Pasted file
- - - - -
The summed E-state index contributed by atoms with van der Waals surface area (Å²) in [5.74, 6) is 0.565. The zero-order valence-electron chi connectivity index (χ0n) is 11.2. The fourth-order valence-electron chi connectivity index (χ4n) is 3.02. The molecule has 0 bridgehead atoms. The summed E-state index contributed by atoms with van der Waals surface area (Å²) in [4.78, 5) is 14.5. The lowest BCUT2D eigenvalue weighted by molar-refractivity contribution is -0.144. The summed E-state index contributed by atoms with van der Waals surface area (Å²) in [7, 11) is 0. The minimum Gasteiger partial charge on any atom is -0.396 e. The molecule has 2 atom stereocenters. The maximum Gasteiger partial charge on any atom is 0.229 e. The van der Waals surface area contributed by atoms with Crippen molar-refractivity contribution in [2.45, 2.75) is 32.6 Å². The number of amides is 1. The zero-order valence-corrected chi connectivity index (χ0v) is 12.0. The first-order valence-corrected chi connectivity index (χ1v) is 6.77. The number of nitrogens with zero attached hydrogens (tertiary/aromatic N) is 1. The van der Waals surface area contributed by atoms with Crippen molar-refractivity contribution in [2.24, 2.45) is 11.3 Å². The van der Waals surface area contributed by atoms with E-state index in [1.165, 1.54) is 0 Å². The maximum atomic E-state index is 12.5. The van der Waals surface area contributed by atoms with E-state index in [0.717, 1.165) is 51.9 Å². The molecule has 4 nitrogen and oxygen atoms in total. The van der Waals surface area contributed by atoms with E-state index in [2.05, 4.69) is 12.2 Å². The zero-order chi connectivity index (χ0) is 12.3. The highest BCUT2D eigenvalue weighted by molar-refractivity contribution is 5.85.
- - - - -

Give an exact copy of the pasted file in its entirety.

The summed E-state index contributed by atoms with van der Waals surface area (Å²) in [5.74, 6) is 0.565. The zero-order valence-electron chi connectivity index (χ0n) is 11.2. The fourth-order valence-electron chi connectivity index (χ4n) is 3.02. The molecule has 0 bridgehead atoms. The summed E-state index contributed by atoms with van der Waals surface area (Å²) in [4.78, 5) is 14.5. The lowest BCUT2D eigenvalue weighted by molar-refractivity contribution is -0.144. The summed E-state index contributed by atoms with van der Waals surface area (Å²) in [7, 11) is 0. The minimum Gasteiger partial charge on any atom is -0.396 e. The molecule has 2 atom stereocenters. The maximum Gasteiger partial charge on any atom is 0.229 e. The van der Waals surface area contributed by atoms with Crippen molar-refractivity contribution in [2.45, 2.75) is 32.6 Å². The number of amides is 1. The zero-order valence-corrected chi connectivity index (χ0v) is 12.0. The first-order valence-corrected chi connectivity index (χ1v) is 6.77. The number of nitrogens with zero attached hydrogens (tertiary/aromatic N) is 1. The van der Waals surface area contributed by atoms with Crippen molar-refractivity contribution in [2.24, 2.45) is 11.3 Å². The van der Waals surface area contributed by atoms with E-state index in [1.165, 1.54) is 0 Å². The maximum atomic E-state index is 12.5. The van der Waals surface area contributed by atoms with E-state index in [0.717, 1.165) is 51.9 Å². The molecule has 4 nitrogen and oxygen atoms in total. The van der Waals surface area contributed by atoms with E-state index in [2.05, 4.69) is 12.2 Å². The zero-order chi connectivity index (χ0) is 12.3. The highest BCUT2D eigenvalue weighted by molar-refractivity contribution is 5.85.